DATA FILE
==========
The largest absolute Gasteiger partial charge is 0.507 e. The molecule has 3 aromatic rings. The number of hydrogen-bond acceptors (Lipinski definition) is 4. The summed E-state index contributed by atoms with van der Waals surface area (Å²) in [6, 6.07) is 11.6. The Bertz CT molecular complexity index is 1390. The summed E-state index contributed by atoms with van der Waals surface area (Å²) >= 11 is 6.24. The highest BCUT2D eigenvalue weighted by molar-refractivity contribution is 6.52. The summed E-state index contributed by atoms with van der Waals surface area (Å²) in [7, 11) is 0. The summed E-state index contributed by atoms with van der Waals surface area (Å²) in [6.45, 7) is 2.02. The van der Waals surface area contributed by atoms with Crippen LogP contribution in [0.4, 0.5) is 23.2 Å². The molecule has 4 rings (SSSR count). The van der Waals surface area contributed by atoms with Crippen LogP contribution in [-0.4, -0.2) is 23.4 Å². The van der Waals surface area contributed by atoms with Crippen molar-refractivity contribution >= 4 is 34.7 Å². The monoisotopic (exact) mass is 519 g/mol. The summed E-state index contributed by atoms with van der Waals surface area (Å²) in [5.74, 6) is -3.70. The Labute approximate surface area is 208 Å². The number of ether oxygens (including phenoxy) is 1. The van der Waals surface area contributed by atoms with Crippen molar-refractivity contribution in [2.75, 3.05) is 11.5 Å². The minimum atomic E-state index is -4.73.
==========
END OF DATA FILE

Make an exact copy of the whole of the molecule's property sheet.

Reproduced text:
The largest absolute Gasteiger partial charge is 0.507 e. The molecule has 3 aromatic rings. The number of hydrogen-bond acceptors (Lipinski definition) is 4. The summed E-state index contributed by atoms with van der Waals surface area (Å²) in [6, 6.07) is 11.6. The Bertz CT molecular complexity index is 1390. The summed E-state index contributed by atoms with van der Waals surface area (Å²) >= 11 is 6.24. The highest BCUT2D eigenvalue weighted by molar-refractivity contribution is 6.52. The summed E-state index contributed by atoms with van der Waals surface area (Å²) in [7, 11) is 0. The summed E-state index contributed by atoms with van der Waals surface area (Å²) in [6.45, 7) is 2.02. The van der Waals surface area contributed by atoms with Crippen LogP contribution in [0.4, 0.5) is 23.2 Å². The molecule has 4 rings (SSSR count). The van der Waals surface area contributed by atoms with Crippen LogP contribution in [-0.4, -0.2) is 23.4 Å². The van der Waals surface area contributed by atoms with Crippen molar-refractivity contribution >= 4 is 34.7 Å². The monoisotopic (exact) mass is 519 g/mol. The summed E-state index contributed by atoms with van der Waals surface area (Å²) in [5.74, 6) is -3.70. The Labute approximate surface area is 208 Å². The number of ether oxygens (including phenoxy) is 1. The van der Waals surface area contributed by atoms with Crippen molar-refractivity contribution in [2.75, 3.05) is 11.5 Å². The minimum atomic E-state index is -4.73.